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Government plans to 'phase out' fur farming in Ireland

Government will consider an implementation plan to ban fur farming.

Agriculture Minister Michael Creed will bring proposals to Cabinet tomorrow.
Agriculture Minister Michael Creed will bring proposals to Cabinet tomorrow.
Image: Shutterstock/Chubykin Arkady

A PROPOSAL TO ban fur farming will go before Cabinet tomorrow.

Agriculture Minister Michael Creed is to seek government approval to begin drafting laws that will phase out fur farms.

Fur farming is banned in 14 European Union States.

Tomorrow the minister will seek permission to begin drafting primary legislation, as well as an implementation plan as to how to best phase out the industry.

It is understood the proposal will be “positively received” by ministerial colleagues, and cross-party support in the Dáil is also expected.

A government source said while it is keen to take the necessary steps to end fur farming in Ireland, with laws due to be passed before the end of the year, it must also be cognisant of employers and workers in the industry.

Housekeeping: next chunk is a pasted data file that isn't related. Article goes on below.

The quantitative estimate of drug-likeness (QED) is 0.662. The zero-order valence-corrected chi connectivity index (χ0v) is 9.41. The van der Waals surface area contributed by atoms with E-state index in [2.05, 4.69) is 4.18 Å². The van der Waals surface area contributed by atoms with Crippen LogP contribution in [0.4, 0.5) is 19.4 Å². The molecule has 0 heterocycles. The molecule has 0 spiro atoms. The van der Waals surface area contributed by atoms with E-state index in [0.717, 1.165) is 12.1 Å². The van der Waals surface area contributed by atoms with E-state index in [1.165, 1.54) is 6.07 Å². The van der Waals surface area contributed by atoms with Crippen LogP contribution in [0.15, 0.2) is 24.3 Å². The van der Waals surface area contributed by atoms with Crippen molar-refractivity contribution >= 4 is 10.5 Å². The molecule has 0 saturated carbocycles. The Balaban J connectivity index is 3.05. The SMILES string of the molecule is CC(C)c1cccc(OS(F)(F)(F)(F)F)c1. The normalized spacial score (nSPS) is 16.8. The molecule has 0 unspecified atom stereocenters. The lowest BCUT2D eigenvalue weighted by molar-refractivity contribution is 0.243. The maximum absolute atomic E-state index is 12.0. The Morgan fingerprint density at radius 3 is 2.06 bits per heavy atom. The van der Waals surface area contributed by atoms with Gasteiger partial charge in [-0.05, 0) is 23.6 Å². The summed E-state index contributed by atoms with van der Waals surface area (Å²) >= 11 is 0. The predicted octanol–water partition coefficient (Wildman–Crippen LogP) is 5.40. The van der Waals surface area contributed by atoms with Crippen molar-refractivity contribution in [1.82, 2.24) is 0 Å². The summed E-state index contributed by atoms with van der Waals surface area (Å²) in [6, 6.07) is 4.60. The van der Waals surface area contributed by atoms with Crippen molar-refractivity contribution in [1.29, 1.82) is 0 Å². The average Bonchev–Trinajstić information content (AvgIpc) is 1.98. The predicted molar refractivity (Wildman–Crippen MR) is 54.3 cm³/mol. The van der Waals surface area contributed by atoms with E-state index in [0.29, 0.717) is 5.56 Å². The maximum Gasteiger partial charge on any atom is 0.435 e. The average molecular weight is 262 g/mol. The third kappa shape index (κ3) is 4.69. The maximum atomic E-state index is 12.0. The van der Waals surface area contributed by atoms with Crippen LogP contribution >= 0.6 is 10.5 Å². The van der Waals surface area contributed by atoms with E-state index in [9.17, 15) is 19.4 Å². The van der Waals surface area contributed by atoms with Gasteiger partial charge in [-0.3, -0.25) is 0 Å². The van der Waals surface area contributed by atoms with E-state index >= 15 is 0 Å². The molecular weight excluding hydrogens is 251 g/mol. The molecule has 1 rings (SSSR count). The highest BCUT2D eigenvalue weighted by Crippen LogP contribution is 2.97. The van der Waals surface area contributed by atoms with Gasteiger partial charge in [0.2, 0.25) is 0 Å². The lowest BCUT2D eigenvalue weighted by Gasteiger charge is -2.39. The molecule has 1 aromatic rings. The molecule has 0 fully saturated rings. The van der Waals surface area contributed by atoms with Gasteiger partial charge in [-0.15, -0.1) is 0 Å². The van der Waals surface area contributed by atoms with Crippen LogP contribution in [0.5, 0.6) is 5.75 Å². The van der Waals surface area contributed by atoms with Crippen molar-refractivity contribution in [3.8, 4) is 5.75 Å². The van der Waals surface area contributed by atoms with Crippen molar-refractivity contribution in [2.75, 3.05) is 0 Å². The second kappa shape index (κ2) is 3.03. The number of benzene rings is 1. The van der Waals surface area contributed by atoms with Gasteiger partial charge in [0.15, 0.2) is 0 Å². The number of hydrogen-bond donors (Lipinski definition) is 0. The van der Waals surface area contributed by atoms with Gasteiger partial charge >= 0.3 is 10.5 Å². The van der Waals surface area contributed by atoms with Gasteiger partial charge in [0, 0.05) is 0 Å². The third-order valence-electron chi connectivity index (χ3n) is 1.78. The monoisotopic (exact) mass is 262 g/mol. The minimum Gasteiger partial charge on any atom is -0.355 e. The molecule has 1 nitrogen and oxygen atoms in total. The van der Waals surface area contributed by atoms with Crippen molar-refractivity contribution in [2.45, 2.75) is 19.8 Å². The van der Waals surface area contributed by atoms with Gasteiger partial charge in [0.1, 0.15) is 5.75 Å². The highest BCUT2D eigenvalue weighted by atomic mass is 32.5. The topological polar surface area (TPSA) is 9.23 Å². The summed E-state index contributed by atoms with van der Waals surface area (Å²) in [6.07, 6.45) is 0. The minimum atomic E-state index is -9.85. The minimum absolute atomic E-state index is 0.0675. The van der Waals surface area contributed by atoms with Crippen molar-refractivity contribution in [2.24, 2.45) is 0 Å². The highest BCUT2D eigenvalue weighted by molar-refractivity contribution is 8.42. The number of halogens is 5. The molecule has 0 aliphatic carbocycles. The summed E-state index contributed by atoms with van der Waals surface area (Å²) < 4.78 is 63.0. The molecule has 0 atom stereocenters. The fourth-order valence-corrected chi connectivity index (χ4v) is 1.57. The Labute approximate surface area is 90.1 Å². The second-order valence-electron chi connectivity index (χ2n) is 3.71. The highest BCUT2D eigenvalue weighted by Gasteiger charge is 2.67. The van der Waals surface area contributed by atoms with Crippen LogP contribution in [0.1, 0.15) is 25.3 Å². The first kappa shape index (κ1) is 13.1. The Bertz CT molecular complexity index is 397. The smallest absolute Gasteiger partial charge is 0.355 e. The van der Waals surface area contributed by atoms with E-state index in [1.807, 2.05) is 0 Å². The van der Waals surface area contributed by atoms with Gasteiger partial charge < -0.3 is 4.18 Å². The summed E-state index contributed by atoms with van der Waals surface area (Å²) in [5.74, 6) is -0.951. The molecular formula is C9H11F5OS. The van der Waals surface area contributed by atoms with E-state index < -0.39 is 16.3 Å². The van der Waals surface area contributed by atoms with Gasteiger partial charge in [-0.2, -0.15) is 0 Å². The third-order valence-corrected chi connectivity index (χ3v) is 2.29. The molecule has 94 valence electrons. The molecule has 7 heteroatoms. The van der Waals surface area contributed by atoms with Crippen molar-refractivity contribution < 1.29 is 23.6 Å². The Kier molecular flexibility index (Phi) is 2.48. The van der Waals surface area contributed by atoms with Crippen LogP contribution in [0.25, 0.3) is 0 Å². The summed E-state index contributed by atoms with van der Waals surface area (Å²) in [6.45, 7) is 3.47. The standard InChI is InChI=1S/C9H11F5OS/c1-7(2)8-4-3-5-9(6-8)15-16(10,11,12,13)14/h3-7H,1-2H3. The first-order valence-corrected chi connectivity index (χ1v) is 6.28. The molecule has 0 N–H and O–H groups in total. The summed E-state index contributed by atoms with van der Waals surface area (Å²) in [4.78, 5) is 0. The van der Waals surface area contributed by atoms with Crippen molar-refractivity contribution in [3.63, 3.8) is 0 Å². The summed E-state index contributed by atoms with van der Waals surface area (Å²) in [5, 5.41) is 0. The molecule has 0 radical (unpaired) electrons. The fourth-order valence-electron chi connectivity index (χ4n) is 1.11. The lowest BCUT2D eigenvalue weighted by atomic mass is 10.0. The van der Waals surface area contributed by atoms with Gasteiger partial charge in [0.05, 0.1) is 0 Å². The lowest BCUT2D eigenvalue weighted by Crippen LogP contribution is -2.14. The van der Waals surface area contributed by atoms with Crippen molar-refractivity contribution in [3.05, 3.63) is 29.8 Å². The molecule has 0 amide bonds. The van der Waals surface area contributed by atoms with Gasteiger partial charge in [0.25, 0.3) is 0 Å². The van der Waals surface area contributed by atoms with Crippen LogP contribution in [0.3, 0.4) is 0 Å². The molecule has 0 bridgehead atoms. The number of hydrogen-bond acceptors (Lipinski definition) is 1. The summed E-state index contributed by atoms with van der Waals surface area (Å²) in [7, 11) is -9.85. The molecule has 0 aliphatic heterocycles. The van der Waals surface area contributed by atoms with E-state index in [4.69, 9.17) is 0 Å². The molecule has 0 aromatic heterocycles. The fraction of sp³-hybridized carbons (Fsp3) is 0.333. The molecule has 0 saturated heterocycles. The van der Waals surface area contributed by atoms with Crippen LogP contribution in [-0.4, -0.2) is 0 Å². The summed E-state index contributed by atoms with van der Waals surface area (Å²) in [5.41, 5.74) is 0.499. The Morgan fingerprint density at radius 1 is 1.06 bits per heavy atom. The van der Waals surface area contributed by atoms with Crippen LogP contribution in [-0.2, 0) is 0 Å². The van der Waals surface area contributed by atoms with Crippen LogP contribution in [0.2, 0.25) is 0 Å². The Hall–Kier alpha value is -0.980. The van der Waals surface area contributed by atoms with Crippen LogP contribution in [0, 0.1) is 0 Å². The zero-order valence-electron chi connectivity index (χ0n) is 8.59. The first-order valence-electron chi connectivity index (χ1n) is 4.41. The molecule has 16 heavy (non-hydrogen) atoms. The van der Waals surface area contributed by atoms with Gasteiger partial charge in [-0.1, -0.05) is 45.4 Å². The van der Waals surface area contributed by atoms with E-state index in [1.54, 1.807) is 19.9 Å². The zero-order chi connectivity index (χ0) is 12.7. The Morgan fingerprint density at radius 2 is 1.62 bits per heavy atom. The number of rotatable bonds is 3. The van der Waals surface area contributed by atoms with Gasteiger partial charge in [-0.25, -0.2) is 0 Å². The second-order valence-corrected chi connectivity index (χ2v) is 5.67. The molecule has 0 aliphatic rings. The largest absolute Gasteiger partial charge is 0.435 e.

While the plans for the ban are being brought in “haste”, the government is conscious of the legal implications of closing down an industry, with concerns raised around the constitutionality of such a ban, as well as employee rights.

The move to ban fur farming is at odds with what the minister said in February this year, when Veterinary Ireland called for the sector to be closed down immediately.

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At the time, Creed ruled against a ban, stating that it was a “legitimate, highly regulated and inspected industry”, estimating that it employs more than 100 people in Ireland.

The move towards a ban comes as Solidarity-PBP TD Ruth Coppinger’s Prohibition of Fur Farming Bill is due back before the Dáil on 3 July.

Coppinger has secured cross-party support for her Bill from Fianna Fáil, Sinn Féin, Labour, Independents 4 Change, the Social Democrats and the Green Party.

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